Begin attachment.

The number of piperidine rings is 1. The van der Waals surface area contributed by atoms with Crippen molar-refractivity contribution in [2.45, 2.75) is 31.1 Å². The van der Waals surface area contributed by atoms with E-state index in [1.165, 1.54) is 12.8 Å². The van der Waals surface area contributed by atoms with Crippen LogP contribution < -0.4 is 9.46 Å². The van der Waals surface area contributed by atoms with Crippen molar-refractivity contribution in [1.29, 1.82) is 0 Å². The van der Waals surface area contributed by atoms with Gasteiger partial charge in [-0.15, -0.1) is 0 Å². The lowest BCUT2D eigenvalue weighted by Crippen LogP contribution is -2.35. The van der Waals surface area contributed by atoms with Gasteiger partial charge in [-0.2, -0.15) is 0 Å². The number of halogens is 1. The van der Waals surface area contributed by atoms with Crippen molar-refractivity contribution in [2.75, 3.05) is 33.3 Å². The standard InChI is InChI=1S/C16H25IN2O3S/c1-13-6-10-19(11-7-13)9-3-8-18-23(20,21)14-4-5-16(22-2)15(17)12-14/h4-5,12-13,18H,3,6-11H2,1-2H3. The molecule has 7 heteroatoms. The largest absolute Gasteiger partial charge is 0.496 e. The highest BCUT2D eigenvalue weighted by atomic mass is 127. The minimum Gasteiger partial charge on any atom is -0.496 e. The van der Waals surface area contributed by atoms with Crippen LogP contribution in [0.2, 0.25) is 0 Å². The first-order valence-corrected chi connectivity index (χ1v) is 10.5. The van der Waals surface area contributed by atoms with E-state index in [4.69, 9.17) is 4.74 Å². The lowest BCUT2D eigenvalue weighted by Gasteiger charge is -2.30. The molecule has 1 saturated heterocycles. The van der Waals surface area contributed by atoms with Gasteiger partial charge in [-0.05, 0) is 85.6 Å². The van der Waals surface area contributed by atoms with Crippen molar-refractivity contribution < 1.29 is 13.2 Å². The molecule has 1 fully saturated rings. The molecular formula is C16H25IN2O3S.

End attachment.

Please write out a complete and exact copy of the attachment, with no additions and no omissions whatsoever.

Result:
The number of piperidine rings is 1. The van der Waals surface area contributed by atoms with Crippen molar-refractivity contribution in [2.45, 2.75) is 31.1 Å². The van der Waals surface area contributed by atoms with E-state index in [1.165, 1.54) is 12.8 Å². The van der Waals surface area contributed by atoms with Crippen LogP contribution < -0.4 is 9.46 Å². The van der Waals surface area contributed by atoms with Crippen molar-refractivity contribution in [1.29, 1.82) is 0 Å². The van der Waals surface area contributed by atoms with Gasteiger partial charge in [-0.15, -0.1) is 0 Å². The lowest BCUT2D eigenvalue weighted by Crippen LogP contribution is -2.35. The van der Waals surface area contributed by atoms with Gasteiger partial charge in [-0.2, -0.15) is 0 Å². The number of halogens is 1. The van der Waals surface area contributed by atoms with Crippen molar-refractivity contribution in [2.75, 3.05) is 33.3 Å². The standard InChI is InChI=1S/C16H25IN2O3S/c1-13-6-10-19(11-7-13)9-3-8-18-23(20,21)14-4-5-16(22-2)15(17)12-14/h4-5,12-13,18H,3,6-11H2,1-2H3. The molecule has 7 heteroatoms. The largest absolute Gasteiger partial charge is 0.496 e. The highest BCUT2D eigenvalue weighted by atomic mass is 127. The minimum Gasteiger partial charge on any atom is -0.496 e. The van der Waals surface area contributed by atoms with Crippen LogP contribution in [0.2, 0.25) is 0 Å². The first-order valence-corrected chi connectivity index (χ1v) is 10.5. The van der Waals surface area contributed by atoms with E-state index in [4.69, 9.17) is 4.74 Å². The lowest BCUT2D eigenvalue weighted by Gasteiger charge is -2.30. The molecule has 1 saturated heterocycles. The van der Waals surface area contributed by atoms with Gasteiger partial charge in [-0.05, 0) is 85.6 Å². The van der Waals surface area contributed by atoms with Crippen molar-refractivity contribution < 1.29 is 13.2 Å². The molecule has 1 fully saturated rings. The molecular formula is C16H25IN2O3S.